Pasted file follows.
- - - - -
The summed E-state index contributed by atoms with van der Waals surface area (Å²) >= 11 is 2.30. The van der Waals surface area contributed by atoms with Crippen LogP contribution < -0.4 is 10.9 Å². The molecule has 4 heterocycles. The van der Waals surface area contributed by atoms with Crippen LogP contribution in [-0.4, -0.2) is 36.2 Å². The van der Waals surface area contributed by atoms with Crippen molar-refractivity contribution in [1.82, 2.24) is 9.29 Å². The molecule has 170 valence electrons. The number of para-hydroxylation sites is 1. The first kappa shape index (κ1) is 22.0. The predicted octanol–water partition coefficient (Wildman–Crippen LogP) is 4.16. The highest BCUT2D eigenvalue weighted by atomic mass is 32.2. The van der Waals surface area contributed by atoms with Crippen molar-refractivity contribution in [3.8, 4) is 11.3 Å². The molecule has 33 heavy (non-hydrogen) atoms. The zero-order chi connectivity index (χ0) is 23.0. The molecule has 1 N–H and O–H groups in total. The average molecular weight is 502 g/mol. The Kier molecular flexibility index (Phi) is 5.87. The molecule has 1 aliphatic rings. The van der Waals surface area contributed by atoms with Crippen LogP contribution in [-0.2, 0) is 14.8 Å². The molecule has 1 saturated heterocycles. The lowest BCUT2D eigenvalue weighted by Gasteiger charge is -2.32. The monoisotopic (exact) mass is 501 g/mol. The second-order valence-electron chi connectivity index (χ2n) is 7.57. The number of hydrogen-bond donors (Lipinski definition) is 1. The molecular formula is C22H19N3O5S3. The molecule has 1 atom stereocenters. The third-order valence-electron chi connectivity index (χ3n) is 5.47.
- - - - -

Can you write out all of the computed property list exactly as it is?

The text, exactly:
The summed E-state index contributed by atoms with van der Waals surface area (Å²) >= 11 is 2.30. The van der Waals surface area contributed by atoms with Crippen LogP contribution < -0.4 is 10.9 Å². The molecule has 4 heterocycles. The van der Waals surface area contributed by atoms with Crippen LogP contribution in [-0.4, -0.2) is 36.2 Å². The van der Waals surface area contributed by atoms with Crippen molar-refractivity contribution in [1.82, 2.24) is 9.29 Å². The molecule has 170 valence electrons. The number of para-hydroxylation sites is 1. The first kappa shape index (κ1) is 22.0. The predicted octanol–water partition coefficient (Wildman–Crippen LogP) is 4.16. The highest BCUT2D eigenvalue weighted by atomic mass is 32.2. The van der Waals surface area contributed by atoms with Crippen molar-refractivity contribution in [3.8, 4) is 11.3 Å². The molecule has 33 heavy (non-hydrogen) atoms. The zero-order chi connectivity index (χ0) is 23.0. The molecule has 1 N–H and O–H groups in total. The average molecular weight is 502 g/mol. The Kier molecular flexibility index (Phi) is 5.87. The molecule has 1 aliphatic rings. The van der Waals surface area contributed by atoms with Crippen LogP contribution in [-0.2, 0) is 14.8 Å². The molecule has 1 saturated heterocycles. The lowest BCUT2D eigenvalue weighted by Gasteiger charge is -2.32. The monoisotopic (exact) mass is 501 g/mol. The second-order valence-electron chi connectivity index (χ2n) is 7.57. The number of hydrogen-bond donors (Lipinski definition) is 1. The molecular formula is C22H19N3O5S3. The molecule has 1 atom stereocenters. The third-order valence-electron chi connectivity index (χ3n) is 5.47.